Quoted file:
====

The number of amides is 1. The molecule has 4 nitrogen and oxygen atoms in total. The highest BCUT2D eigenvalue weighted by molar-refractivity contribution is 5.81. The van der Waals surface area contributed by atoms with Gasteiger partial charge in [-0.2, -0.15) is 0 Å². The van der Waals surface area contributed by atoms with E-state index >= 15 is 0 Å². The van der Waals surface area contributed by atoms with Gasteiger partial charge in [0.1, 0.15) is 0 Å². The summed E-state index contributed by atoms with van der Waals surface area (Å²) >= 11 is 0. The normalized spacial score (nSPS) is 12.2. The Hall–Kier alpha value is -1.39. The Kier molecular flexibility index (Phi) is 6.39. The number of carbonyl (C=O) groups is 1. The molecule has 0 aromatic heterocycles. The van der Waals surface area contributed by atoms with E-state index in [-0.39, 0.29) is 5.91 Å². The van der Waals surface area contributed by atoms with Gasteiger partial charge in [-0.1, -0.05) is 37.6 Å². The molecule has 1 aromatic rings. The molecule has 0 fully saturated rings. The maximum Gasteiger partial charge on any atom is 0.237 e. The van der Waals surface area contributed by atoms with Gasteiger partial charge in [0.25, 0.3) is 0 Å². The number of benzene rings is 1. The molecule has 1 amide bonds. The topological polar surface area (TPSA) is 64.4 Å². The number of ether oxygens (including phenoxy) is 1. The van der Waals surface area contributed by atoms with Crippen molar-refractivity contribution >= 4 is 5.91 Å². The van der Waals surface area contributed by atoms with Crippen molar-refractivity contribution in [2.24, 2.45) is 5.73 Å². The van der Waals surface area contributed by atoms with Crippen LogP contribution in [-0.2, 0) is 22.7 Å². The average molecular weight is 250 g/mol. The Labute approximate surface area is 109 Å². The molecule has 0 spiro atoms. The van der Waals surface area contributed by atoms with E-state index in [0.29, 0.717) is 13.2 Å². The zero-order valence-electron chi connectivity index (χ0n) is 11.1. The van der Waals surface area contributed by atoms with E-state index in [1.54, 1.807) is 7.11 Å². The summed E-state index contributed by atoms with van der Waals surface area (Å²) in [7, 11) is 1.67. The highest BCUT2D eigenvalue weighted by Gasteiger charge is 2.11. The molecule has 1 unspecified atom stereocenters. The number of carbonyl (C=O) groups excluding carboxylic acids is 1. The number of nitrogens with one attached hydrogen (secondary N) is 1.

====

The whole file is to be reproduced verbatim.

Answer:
The number of amides is 1. The molecule has 4 nitrogen and oxygen atoms in total. The highest BCUT2D eigenvalue weighted by molar-refractivity contribution is 5.81. The van der Waals surface area contributed by atoms with Gasteiger partial charge in [-0.2, -0.15) is 0 Å². The van der Waals surface area contributed by atoms with E-state index >= 15 is 0 Å². The van der Waals surface area contributed by atoms with Gasteiger partial charge in [0.1, 0.15) is 0 Å². The summed E-state index contributed by atoms with van der Waals surface area (Å²) >= 11 is 0. The normalized spacial score (nSPS) is 12.2. The Hall–Kier alpha value is -1.39. The Kier molecular flexibility index (Phi) is 6.39. The number of carbonyl (C=O) groups is 1. The molecule has 0 aromatic heterocycles. The van der Waals surface area contributed by atoms with E-state index in [-0.39, 0.29) is 5.91 Å². The van der Waals surface area contributed by atoms with Gasteiger partial charge in [-0.1, -0.05) is 37.6 Å². The molecule has 1 aromatic rings. The molecule has 0 fully saturated rings. The maximum Gasteiger partial charge on any atom is 0.237 e. The van der Waals surface area contributed by atoms with Gasteiger partial charge in [0.25, 0.3) is 0 Å². The number of benzene rings is 1. The molecule has 1 amide bonds. The topological polar surface area (TPSA) is 64.4 Å². The number of ether oxygens (including phenoxy) is 1. The van der Waals surface area contributed by atoms with Crippen molar-refractivity contribution >= 4 is 5.91 Å². The van der Waals surface area contributed by atoms with Crippen molar-refractivity contribution in [2.24, 2.45) is 5.73 Å². The van der Waals surface area contributed by atoms with Crippen LogP contribution in [-0.2, 0) is 22.7 Å². The average molecular weight is 250 g/mol. The Labute approximate surface area is 109 Å². The molecule has 0 spiro atoms. The van der Waals surface area contributed by atoms with E-state index in [0.29, 0.717) is 13.2 Å². The zero-order valence-electron chi connectivity index (χ0n) is 11.1. The van der Waals surface area contributed by atoms with E-state index in [1.54, 1.807) is 7.11 Å². The summed E-state index contributed by atoms with van der Waals surface area (Å²) in [7, 11) is 1.67. The highest BCUT2D eigenvalue weighted by Gasteiger charge is 2.11. The molecule has 1 unspecified atom stereocenters. The number of carbonyl (C=O) groups excluding carboxylic acids is 1. The number of nitrogens with one attached hydrogen (secondary N) is 1.